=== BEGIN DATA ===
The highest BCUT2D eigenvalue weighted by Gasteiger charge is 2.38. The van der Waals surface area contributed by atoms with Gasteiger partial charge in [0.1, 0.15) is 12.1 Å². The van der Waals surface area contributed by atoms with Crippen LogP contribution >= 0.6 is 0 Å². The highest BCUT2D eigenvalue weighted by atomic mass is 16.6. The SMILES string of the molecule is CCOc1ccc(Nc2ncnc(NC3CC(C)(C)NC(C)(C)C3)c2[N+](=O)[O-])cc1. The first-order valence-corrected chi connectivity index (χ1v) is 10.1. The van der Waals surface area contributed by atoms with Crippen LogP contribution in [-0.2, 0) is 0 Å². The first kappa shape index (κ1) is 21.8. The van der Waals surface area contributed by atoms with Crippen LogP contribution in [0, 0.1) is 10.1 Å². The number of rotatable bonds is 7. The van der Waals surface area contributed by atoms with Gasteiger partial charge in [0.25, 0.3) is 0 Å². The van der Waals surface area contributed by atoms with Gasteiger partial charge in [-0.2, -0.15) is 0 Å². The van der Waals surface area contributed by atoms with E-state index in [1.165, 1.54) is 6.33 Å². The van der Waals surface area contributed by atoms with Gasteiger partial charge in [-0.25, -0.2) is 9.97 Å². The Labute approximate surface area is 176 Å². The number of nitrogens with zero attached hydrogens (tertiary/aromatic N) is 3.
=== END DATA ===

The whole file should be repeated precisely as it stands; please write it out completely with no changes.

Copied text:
The highest BCUT2D eigenvalue weighted by Gasteiger charge is 2.38. The van der Waals surface area contributed by atoms with Gasteiger partial charge in [0.1, 0.15) is 12.1 Å². The van der Waals surface area contributed by atoms with Crippen LogP contribution >= 0.6 is 0 Å². The highest BCUT2D eigenvalue weighted by atomic mass is 16.6. The SMILES string of the molecule is CCOc1ccc(Nc2ncnc(NC3CC(C)(C)NC(C)(C)C3)c2[N+](=O)[O-])cc1. The first-order valence-corrected chi connectivity index (χ1v) is 10.1. The van der Waals surface area contributed by atoms with Crippen LogP contribution in [-0.2, 0) is 0 Å². The first kappa shape index (κ1) is 21.8. The van der Waals surface area contributed by atoms with Crippen LogP contribution in [0, 0.1) is 10.1 Å². The number of rotatable bonds is 7. The van der Waals surface area contributed by atoms with Gasteiger partial charge in [0.25, 0.3) is 0 Å². The van der Waals surface area contributed by atoms with Gasteiger partial charge in [-0.2, -0.15) is 0 Å². The van der Waals surface area contributed by atoms with E-state index in [1.165, 1.54) is 6.33 Å². The van der Waals surface area contributed by atoms with Gasteiger partial charge in [-0.25, -0.2) is 9.97 Å². The Labute approximate surface area is 176 Å². The number of nitrogens with zero attached hydrogens (tertiary/aromatic N) is 3.